14.Perera WD. Special problems and peropective from Sri Lanka. The principles and practice of contact and occupational Dermatology in the Asia-pacific Region. In: Ng SK, Goh CL, Editors. New Jersey: World Scientic; 2001. p. 2002-9.  Back to cited text no. 14
15.Komerichi P, Aberer W, Kranke B. A 8-year experience in airborne contact dermatitis. Wien Klin Wochenschi 2004;116:322-5.  Back to cited text no. 15
16.Elberling J, Liuneberg A, Mosbech H, Dirksen A, Menné T, Nielsen NH, et al. Airborn chemicals cause respiratory symptoms in individuals with contact allergy. Contact Dermatitis 2005;52:65-72.  Back to cited text no. 16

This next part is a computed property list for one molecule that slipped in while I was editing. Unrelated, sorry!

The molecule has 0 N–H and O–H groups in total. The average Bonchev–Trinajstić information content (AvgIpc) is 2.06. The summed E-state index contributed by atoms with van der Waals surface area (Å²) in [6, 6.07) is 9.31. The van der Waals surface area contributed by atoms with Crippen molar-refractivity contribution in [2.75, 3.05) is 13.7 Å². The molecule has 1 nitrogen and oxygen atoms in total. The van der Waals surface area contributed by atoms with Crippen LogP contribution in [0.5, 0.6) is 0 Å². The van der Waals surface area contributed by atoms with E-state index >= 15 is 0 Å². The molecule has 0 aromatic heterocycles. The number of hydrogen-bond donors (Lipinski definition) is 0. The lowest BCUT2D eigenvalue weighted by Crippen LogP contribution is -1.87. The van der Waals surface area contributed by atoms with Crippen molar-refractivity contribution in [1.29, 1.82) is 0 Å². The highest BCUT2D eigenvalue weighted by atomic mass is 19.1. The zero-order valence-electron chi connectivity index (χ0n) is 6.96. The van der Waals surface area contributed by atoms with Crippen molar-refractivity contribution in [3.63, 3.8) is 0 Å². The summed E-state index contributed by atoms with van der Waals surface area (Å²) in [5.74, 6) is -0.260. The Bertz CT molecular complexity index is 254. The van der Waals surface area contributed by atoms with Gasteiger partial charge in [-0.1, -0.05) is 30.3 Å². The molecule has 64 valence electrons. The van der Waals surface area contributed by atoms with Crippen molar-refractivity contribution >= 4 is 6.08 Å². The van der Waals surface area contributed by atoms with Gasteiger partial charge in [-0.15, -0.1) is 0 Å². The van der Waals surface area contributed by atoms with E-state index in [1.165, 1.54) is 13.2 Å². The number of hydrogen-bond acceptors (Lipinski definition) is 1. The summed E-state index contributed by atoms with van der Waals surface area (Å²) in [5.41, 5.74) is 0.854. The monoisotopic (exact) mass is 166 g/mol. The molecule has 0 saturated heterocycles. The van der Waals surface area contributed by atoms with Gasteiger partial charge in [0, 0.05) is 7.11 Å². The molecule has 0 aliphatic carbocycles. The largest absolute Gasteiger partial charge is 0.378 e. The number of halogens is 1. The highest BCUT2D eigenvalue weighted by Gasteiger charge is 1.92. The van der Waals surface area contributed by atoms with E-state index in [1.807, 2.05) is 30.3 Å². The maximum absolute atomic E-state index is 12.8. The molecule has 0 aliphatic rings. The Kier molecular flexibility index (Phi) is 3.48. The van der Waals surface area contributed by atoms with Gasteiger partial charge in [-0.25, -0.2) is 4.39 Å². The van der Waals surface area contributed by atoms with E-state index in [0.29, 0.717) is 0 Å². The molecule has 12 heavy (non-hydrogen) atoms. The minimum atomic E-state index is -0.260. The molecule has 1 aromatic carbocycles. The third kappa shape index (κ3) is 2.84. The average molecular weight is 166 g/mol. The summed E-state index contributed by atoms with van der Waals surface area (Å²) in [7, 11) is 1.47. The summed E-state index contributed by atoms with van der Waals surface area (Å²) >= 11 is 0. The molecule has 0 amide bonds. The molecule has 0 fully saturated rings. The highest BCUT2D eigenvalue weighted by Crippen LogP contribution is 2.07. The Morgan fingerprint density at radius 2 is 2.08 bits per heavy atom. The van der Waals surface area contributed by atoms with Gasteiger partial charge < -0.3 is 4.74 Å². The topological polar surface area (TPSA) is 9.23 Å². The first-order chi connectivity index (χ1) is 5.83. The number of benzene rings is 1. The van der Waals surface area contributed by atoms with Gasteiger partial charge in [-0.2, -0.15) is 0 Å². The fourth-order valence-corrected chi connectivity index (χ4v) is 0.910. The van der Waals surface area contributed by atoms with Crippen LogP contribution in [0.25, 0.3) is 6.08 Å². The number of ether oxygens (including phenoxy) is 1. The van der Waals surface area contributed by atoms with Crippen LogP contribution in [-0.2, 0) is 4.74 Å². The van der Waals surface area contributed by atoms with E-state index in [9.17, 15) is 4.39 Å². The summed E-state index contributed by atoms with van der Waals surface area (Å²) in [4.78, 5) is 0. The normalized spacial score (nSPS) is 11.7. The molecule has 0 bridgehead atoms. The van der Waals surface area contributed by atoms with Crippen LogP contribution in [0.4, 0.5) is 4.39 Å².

17.Schaller M, Korteng HC. Allergic airborne contact dermatitis from essential oils used in aromatheropy. Clin Exp Dermatol 1995;20:143-5.  Back to cited text no. 17 Groot AC, Frosch PJ. Adverse reaction to fragrances: A clinical review. 1997;36:57-86.  Back to cited text no. 18
19.Bohn S, Niederev A, Brehm K, Birchev AJ. Airborne contact dermatitis from methylchloroiso thiazolinone in wall paints. Abolition of symptoms by chemical allergen inactivation. Contact Dermatitis 2000;42:196-2001.  Back to cited text no. 19
20.Schroder C, Uter W, Schwanitz HJ. Occupation allergic contact dermatitis, partly airborne, due to isocynates and epoxy resin. Contact Dermatitis 1999;41:117-8.  Back to cited text no. 20
21.Karlberg AT, Gafvert F, Meding B, Stenberg B. Airborne contact dermatities from unexpected exposure to rosin (Colophony). Rosin sources revealed with chemical analyses. Contact Dermatitis 1996;35:273-8.  Back to cited text no. 21